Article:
Hi Suzi, thanks for doing a Q&A with me! I've noticed there isn't much I could find out about you from my search engine, other than that you've been a nanny and teaching assistant. What (else) would you like your readers to know about you (if anything)?
Writing makes me happy. Happier than happy. I feel more like me than at any other time.
Is Lexiland your first full novel, aimed at the YA/MG audience?
It is. It was my first attempt at writing a novel and I feel very lucky that I have an amazingly supportive agent because the book would not exist had Sophie not encouraged me to try.
How did you come up with this intricate tale of loss and friendship?
I don’t know. I thought a great deal about what I was like at that age. I tried to remember what I thought and felt. I don’t know how, it just sort of happened.
Was it difficult to take such a difficult subject (the death of a sibling) and still write a relatively funny book about it?
I tried to balance the writing with both dark and light so that if I wrote something that was moving or a bit ‘grown up’ I tried to add humour or something lighter too.
There are so many themes in this book that are quite serious: loss, tragedy, grief. Divorced parents (Gabriella), quarrelling parents (Emma's), bullying. Did you write it in order to give your readers a certain message, and if so, what?
Yes but I didn’t realise it until after the book was written. It’s hope isn’t it? Life can deal us the cruellest of hands but from my experience something wonderful can be just around the next corner.
Why did you decide to give Lexi an eye patch, of all things?
For several reasons. I wanted to hide her ‘story’ . I wanted it to be a mystery and I wanted to show the reader the change in her as her friendship with Emma gives her more courage.
Do you get to choose or have a say in the titles and cover artwork?
Lexiland was very much a team decision. Simon & Schuster, my publisher, really helped with that. Art work? I can say if I have a strong opinion or not but I leave it to the people who know best!
Do you believe a writer should stick to "Writing What They Know"?
Oh gosh, every writer is so different. I think each writer should do what works best for them. My writing is mostly what I know both emotionally and visually. If you have the imagination, you can know anything – much like a great actor can be anyone. I’m not a twin. I don’t have an identical twin that died on my birthday but I can imagine what that might be like.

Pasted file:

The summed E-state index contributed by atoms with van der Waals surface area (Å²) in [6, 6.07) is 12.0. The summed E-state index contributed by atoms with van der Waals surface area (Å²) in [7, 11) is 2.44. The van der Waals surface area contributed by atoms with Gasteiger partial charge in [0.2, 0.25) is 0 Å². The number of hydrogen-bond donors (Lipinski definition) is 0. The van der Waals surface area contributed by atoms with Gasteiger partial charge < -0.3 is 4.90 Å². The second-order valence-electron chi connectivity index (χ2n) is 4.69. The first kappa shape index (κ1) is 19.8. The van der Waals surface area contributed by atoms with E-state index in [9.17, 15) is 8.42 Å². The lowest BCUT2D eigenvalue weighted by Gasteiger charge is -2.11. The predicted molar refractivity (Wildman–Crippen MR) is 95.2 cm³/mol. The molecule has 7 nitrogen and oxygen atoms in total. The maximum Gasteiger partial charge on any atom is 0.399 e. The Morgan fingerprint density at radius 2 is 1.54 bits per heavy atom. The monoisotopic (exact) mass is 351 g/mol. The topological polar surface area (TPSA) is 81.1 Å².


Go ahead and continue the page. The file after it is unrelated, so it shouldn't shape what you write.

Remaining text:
What is your writing process like?
I bash out the story and then rewrite.
What was the first idea of Lexiland that made it to the blank page?
The first idea was the first 500 words of chapter one.
How much does the final story still resembles your first draft?
Oh, the first draft was like a skeleton. The rewriting gave me the Epilogue and lots of resolutions.
Your Dutch publisher told me that there is a new book on the way: Tiger Moth (Its working title at the time of the interview was 'I Am Alice'). Can you tell us a little bit about it, pleeeeaase?
The story has as a dual narrative. It is told from the point of view of 10 year old Alice and 12 year old Zack. It was harder to do but I loved being two people with very different personalities. It is set where I now live on Exmoor. I really hope I have been able to describe a little of how beautiful the area is. It’s scheduled for publication in August 2014.
Thank you, Suzi! And we'll leave readers with the synopsis for Tiger Moth:
Ever since she was adopted by her parents, Culver Manor, with its hidden rooms and overgrown garden has been the one place Alice feels safe, the one place she can call home. Everything's perfect. Until it isn't. When she finds out her Mum is going to have a baby, Alice's world turns upside down. Alice doesn't know what to say, so she doesn't speak at all. She stays silent that day and the day after that, until six months have passed without her saying one single word.
Zack has everything he could want. His dad's a film stuntman, he lives in the best house on the best street and is Mr Popular at school. Everything's perfect. Until it isn't. Zack's dad is killed on set and he and his mum are forced to sell their house and move to a tiny cottage by the sea. Ripped from the life he once knew, Zack is angry at the world and looking for trouble. Then he meets Alice, the girl who doesn't speak, and together they begin to realise that sometimes it's when life seems less than perfect that the most magical things can happen.